By Joseph Brigley STACK.com
During my freshman year of college, I was blindsided on a particular play, landed awkwardly, and slowly stood up with staggering shoulder blade pain. It felt like my arm hanging below my waist.
Like most high school and college guys, I paid a lot of attention to the obvious aspects of athleticism: getting bigger, stronger, and faster. I didn’t focus on the details, like soft tissue work, mobility and joint stability.
Throughout most of my career, I can’t recall one instance of stretching, which is one of the most overlooked aspects of training among youth athletes.
Like any other testosterone-riddled young male, I continued working through any injury, training around or ignoring my discomfort. That was dumb. The injury set me back about 4 weeks. Within two years, I’d separated my left shoulder and later dislocated both shoulders on separate occasions. It’s a lot of pain I could have avoided if I had taken the necessary steps.
The Shoulder, Explained
The shoulder is an intricate system of tiny muscles that can place the upper extremities into 1,600 different positions. The shoulder joint itself is made of three bony structures: the humerus, scapula, and clavicle. They’re all encompassed within an even more intricate system of connective tissues, like the labrum and shoulder capsule that help stabilize the shoulder joint. And then there are the major muscles in the area: the rotator cuffs, trapezius, levators, rhomboids, and serratus anterior.
One of the biggest predictors of shoulder injuries actually arises from the position of your neck. If you have poor posture, you’re at risk.
Rounding the shoulders, upper back and neck forward makes the muscles along your backside loose and inactive, while simultaneously creating tightness along your front side. This limits your shoulder’s ability to raise your arm overhead–which, in turn, limits your ability to catch a ball, rebound or spike.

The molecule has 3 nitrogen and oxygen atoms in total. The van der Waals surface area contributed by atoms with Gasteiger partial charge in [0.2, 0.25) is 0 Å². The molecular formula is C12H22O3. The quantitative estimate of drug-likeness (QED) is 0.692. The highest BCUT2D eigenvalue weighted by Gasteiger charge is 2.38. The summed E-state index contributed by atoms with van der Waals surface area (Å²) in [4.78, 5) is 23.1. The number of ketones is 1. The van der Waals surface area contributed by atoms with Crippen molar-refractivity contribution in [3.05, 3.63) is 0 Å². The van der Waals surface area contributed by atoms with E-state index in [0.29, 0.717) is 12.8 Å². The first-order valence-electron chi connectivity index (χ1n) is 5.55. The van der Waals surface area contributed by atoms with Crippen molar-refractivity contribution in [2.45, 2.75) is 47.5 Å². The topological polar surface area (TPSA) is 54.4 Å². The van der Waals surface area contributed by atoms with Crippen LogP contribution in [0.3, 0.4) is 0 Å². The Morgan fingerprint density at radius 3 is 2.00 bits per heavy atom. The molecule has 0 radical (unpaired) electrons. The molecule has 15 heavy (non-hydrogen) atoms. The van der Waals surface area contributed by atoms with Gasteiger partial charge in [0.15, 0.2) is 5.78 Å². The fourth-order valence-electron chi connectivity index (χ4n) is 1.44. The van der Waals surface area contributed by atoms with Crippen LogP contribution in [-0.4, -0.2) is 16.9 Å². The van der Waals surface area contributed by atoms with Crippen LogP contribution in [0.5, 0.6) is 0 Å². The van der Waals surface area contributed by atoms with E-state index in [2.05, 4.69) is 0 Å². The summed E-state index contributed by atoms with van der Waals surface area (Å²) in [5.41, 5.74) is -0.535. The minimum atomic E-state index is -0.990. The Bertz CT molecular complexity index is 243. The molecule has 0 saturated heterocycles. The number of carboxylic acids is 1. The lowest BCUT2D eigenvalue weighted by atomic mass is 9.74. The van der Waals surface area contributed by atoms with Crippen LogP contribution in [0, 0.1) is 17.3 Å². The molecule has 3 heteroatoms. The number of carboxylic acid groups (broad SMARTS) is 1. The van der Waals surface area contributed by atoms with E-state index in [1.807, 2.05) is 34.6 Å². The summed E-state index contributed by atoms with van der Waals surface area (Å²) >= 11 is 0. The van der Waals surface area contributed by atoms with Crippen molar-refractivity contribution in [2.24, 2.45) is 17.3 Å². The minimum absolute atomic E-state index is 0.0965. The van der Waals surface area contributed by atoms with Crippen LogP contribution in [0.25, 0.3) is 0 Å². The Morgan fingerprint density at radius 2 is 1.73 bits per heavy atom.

To avoid this issue, you need to develop strength in your upper back. But before you can develop strength, you need to make sure you have good flexibility in the surrounding muscle groups, so you can use them properly.
To develop flexibility in your neck and shoulders, try these four stretches, holding each for at least two minutes:
- Lateral Neck Stretch
- Forward Flexion Neck Stretch
- Straight Arm Chest Stretch
- Bent Over, Lean Away Back Stretch
The big issue with any joint problem is that it will sneak up on you. If you’re not sure what feels right or wrong, an injury can occur seemingly out of the blue. This could be the result of overuse, sudden trauma (like being blindsided and falling) or an imbalance. These problems lead to bigger issues like instability and tendinits or bursistis–all of which can be avoided if you start to feel pain in front of or on top of the shoulder.
Once you have good flexibility, you can add in some shoulder-specific rehab exercises to strengthen the smaller, lesser known but very important muscles surrounding the joint. Check out these sample videos, which work to strengthen the specific areas mentioned about the shoulder.
Perform a minimum of 3 sets per exercise of at least 15 repetitions with Blackburns and Face Pulls, and hold Supermans for at least 30 seconds.
- Face Pulls
You can use this as a guide for rehabilitation, or pick and choose exercises to perform in your weight training as accessory work or as a warm up before strength training.
Exercises to Avoid
You can’t train well if your joints don’t function well. Poor exercise selection and technique can hinder your joint mobility.
If an exercise causes an ache or pain, it’s probably not good for you to do. Here are a few exercises to avoid when shoulder issues ensue:
- Overhead Pressing
- Upright Rows
- Olympic Lifts
- Lateral Raises
- Bench Press
- Anything behind the neck
Here are two weight room tips you can take with you to modify shoulder exercises so that they work better for you:
- When performing upper body exercises like Pull-ups and Shoulder Presses, try to use versions that allow you to have a neutral grip, meaning your palms face one another. Dumbbells, cambered bars, and inside grips are all implements that allow you to do this. A neutral grip creates a safer position for the shoulder joint to operate from because it keeps the muscles surrounding the joint compact.
- For every set of pushing exercises, perform 2 – 3 pulling exercises.
TIP: Pair opposing muscles group in back to back fashion (superset). This will not only keep the pace of the workout high but exercises selected more effective because of the localized muscle pump. Try this pairing and you’ll see exactly what I mean: